word games

Word Games and Aphasia

Games are a great way to continue practicing word use at home. They can reinforce speech therapy work or keep the mind active during the early stages of Primary Progressive Aphasia. Word games will keep you interacting with letters, but even visually-based activities are great for getting the conversation rolling. Look at some of the options below to see if you can work them into a fun activity night.

word games

Crosswords Together

Team up with another person to figure out crossword puzzle clues. The person with aphasia can be the thinker and speaker, and the person without aphasia can be the writer. The best part is that there is no time limit. Stretch out solving a puzzle by spending a few days tackling the clues.

You can also team up for other word games like Scrabble. Play regular Scrabble two-on-two, or opt for Scrabble Junior, which is a streamlined version of the game with multiple difficulty levels.

Board Games

There are plenty of word-oriented board games you can play to stretch your mind. ThinkFun’s Zingo has the player creating three-letter words. Quiddler’s words get longer with each round, beginning with three letters, too.

Word Game Apps

There are dozens of word apps in both the iPhone and Android app stores. Word Search Pro has free word find puzzles. Pictoword gives the player picture clues for finding a word. For example, giving a picture of a beach (sand) and a witch (wich) to put together to form “sandwich”. Words With Friends is like a giant, on-going game of Scrabble that you can play with friends or family over the phone.

Talking Games

Games don’t have to be focused on words to be helpful. Trivial Pursuit has general sets, like the original Genus edition, as well as specialty sets. You can target by year, such as the Baby Boomer edition or pop culture topic, such as Doctor Who. Answering trivia questions gets you thinking and speaking.

What are your favourite games for supporting word use?

Image: Paolo Soro via Flickr via Creative Commons license



  • Cynthia Pearson
    June 15, 2017 at 8:29 am

    Thank you so much for sharing this information here. It was very helpful
    I’m going to look for all these

  • Jacqueline Smith
    June 15, 2017 at 9:55 am

    I am unable to play the games on my computer, as I have an old phone. I will buy several games to help our adult son regain his speech. Thank you for this advice.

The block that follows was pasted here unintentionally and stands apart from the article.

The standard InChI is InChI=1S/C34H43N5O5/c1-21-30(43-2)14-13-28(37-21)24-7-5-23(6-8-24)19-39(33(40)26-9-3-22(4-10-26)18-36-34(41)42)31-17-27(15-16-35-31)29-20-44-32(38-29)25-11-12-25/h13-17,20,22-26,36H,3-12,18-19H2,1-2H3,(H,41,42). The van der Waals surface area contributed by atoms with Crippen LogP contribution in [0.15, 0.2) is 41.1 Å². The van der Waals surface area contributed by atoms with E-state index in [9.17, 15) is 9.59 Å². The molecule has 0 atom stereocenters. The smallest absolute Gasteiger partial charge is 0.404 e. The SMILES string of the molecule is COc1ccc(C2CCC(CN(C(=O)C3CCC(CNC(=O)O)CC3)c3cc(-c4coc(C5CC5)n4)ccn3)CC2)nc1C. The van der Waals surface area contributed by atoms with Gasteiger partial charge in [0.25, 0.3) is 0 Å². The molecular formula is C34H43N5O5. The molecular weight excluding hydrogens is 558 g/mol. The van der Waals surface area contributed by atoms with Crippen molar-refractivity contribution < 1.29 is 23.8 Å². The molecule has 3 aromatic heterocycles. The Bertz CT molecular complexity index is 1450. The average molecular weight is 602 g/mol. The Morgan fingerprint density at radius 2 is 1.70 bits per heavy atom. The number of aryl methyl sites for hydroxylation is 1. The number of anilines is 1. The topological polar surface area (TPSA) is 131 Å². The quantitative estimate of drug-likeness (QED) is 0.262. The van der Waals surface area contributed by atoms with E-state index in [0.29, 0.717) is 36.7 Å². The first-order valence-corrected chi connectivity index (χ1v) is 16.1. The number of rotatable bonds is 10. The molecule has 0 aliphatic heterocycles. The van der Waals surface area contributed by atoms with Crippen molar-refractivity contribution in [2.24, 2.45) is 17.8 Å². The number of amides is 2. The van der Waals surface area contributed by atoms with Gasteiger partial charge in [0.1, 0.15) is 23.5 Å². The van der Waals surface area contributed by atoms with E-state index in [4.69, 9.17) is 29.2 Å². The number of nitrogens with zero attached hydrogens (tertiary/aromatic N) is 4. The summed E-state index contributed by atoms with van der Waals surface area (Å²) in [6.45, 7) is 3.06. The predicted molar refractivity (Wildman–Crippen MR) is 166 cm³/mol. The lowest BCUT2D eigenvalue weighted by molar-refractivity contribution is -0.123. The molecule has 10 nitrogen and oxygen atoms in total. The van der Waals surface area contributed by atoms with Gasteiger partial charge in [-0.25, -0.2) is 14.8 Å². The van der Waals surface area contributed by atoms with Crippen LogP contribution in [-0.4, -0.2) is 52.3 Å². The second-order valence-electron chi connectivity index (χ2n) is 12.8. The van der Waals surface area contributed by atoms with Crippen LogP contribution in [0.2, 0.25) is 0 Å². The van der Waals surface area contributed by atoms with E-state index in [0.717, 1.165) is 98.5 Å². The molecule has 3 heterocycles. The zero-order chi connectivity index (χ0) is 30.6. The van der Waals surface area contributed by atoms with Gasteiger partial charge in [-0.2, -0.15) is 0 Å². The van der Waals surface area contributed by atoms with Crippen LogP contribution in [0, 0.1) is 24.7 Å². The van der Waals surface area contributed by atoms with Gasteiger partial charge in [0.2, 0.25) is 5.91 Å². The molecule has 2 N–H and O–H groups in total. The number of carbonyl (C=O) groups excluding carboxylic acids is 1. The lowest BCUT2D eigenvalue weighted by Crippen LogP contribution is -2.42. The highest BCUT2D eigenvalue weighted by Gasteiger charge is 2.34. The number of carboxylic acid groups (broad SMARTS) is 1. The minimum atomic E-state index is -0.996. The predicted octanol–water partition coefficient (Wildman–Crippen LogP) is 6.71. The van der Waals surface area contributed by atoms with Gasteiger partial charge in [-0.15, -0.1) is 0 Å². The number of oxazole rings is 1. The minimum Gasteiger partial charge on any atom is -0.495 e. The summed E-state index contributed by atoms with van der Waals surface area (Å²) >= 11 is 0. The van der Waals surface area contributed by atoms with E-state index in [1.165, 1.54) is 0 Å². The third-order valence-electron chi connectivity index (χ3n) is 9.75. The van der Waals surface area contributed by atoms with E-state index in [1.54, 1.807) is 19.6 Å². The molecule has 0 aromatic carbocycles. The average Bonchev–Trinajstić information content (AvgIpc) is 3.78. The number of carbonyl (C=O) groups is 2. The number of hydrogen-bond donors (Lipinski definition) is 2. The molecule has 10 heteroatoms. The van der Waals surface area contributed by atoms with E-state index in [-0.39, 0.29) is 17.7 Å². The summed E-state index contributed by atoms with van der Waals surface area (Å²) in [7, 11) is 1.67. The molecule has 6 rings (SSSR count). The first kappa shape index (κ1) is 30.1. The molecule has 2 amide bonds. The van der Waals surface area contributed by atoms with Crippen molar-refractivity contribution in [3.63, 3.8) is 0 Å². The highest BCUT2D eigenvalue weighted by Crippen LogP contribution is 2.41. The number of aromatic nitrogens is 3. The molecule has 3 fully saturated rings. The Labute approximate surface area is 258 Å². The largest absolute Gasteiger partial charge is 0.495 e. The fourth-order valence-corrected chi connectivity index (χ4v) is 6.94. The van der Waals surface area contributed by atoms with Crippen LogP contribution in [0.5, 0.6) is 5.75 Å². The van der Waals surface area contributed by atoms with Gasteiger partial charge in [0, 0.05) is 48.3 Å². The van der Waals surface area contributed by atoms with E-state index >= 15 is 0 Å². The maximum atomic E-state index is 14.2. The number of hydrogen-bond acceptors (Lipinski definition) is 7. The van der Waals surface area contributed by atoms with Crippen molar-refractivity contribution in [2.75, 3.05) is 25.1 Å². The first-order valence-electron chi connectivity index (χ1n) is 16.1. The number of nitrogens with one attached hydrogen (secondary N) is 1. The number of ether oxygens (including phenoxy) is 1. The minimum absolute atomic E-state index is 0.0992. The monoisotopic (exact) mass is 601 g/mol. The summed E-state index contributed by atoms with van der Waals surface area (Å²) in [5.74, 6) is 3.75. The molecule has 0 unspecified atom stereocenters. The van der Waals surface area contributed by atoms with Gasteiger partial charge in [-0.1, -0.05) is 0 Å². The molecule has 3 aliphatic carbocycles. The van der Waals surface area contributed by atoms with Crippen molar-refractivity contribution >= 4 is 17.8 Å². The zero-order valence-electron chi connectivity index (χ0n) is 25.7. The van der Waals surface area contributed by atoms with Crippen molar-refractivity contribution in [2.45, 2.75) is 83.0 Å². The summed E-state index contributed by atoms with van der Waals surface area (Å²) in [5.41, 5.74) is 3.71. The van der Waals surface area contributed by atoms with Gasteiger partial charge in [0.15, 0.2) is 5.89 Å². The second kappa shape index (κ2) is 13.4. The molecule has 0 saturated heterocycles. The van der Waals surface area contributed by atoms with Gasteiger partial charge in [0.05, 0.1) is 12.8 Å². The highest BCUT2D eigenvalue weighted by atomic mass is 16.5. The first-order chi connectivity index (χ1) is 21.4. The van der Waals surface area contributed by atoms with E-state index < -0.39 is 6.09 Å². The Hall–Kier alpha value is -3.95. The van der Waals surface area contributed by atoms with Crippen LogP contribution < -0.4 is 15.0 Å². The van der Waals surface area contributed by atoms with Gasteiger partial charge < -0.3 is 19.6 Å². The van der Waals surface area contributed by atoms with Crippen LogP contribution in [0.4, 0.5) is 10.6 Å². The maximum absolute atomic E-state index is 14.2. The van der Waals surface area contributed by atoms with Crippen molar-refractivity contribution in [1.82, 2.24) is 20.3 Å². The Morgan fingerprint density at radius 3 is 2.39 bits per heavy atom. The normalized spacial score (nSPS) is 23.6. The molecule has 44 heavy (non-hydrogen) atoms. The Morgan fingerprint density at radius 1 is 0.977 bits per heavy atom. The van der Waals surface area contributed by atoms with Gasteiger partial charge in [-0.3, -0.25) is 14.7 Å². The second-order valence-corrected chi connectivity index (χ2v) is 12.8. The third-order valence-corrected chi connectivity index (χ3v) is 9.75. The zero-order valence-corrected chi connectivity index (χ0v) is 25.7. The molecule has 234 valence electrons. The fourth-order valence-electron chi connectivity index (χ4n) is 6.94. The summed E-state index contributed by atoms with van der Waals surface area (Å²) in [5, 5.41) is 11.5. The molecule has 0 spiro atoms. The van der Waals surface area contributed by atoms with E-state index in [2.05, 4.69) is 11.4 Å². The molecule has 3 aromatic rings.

• Susanne Lockford
    November 30, 2017 at 9:49 am

    Thank you these suggested word games

  • Susanne Lockford
    November 30, 2017 at 9:50 am

    Thank you for these suggested word games

  • Nidhi Mahendra
    March 14, 2018 at 3:15 pm

    Great list. I would like to add that games such as ‘Would ya rather”, “Anomia”, Scattergories are also excellent additions to the SLP toolkit when working with adults who have aphasia.

  • Norma Hufnagel
    May 31, 2018 at 4:39 pm

    We play war w/ cards.

  • Alexis Watterson
    February 25, 2019 at 11:06 am

    1 Set Rock Archimedes
    Card Against Humanity
    Dirty Minds

  • Fabi Hirsch Kruse
    August 28, 2019 at 1:41 pm

    I’m seconding Nidhi’s suggestions – Would You Rather, Anomia, Scattergories. We use all of them here at the Aphasia Center of Tucson. We don’t typically use the provided instructions but adapt them to meet the needs and goals of the group members. Other pre-made games/materials that we use here include Hedbanz, Upwords, Word-A-Round, and Qwirkle (for our Brain Stretch group).

  • Margaret Didden
    August 29, 2019 at 11:32 am

    We played word game called “Probe” many years ago; looks like the image introducing this article!

    Family member with PPA (non-stroke): wonder if there are any ESL materials using pictures with matching words for Basic English adaptable for her aphasia? Or early childhood teaching materials?

  • Janet M. Gritz, SLP
    October 30, 2020 at 10:29 am

    Many games and other free built-in features on today’s amazing personal computers, smartphones, and tablets can make your life easier and more fun. Learn about these items by joining ‪Montgomery County (Maryland) Stroke Association’s free “Zoom Tech Talk” by Joan Green, Speech-Language Pathologist/Technology Specialist, on Tuesday, November 10,1:00 -2:00 PM (East Coast Time). Email mcstroke@comcast.net for details. ‬

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